By using our site you agree to the use of cookies. We use them to increase the quality of this site especially for you, they help us understand your needs (help us collect statistics), help our partners deliver the right content displayed on our website. To learn more about the cookies please click here.


Morlais Castle

On a limestone ridge above the Taff gorge and town of Merthyr Tydfil are the traces of a large and strong 13th century castle, built on the site of an iron age hill fort. The road up from the town twists and turns until you get to an old disused quarry where you can park safely at the side of the road where a footpath will take you up to the summit and the castle. The climb is well worth it as the views are spectacular and site is far greater than you would expect. Although the remaining walls are reduced to rubble, the outline of the castle is easy to see to get a rough picture what it would have looked like in its prime. Commanding far reaching views stretch out in every direction so its clear why a castle was built here. An unexpected find is a vaulted basement beneath a long lost tower that can still be accessed beneath the ruins to serve as a lasting reminder how spectacular the castle once was.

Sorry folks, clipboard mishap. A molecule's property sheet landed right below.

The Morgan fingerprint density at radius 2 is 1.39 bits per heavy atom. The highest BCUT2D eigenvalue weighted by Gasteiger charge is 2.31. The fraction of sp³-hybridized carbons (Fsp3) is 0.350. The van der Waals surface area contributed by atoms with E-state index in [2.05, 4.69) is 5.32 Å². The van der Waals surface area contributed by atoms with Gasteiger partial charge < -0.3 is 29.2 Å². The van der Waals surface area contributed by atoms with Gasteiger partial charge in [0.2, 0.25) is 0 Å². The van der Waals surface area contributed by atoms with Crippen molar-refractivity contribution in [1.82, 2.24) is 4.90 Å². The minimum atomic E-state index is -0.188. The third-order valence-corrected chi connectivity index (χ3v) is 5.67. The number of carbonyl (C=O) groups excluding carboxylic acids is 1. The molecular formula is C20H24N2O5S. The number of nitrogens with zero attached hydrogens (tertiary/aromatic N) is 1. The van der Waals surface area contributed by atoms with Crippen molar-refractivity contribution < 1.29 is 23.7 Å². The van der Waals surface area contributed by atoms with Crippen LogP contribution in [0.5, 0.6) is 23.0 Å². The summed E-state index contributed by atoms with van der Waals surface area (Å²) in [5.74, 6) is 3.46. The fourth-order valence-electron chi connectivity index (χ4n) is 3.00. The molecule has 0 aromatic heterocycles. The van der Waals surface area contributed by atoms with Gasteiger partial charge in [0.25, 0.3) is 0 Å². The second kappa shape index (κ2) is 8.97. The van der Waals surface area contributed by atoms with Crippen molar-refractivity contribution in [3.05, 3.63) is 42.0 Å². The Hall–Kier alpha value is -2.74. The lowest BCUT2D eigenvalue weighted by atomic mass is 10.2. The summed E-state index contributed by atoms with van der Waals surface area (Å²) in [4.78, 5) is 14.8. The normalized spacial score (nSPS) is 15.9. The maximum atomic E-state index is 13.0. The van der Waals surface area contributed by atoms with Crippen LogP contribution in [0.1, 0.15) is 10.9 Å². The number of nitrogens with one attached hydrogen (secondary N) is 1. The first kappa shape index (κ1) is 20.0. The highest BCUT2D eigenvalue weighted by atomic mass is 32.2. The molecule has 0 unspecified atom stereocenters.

History of Morlais Castle

1217 ~ Morlais is situated at the northern extreme of the Norman lordship of Glamorgan, under the control of the de Clare family.

1262 ~ The lordship passes to Gilbert de Clare, Earl of Gloucester, who initially supported Simon de Montford against King Henry III but later changes sides supporting Prince Edward and Future Edward I.

1265 ~ Gilbert de Clare and his army supporting King Edward I's royal campaign against de Montfort are victorious at the Battle of Evesham. (more in the History section)

Impressive deep rock cut ditches now only defend the castle from the golf course that runs alongside one side of the castle, with horses now its only inhabitants.

Text by Fred Vincent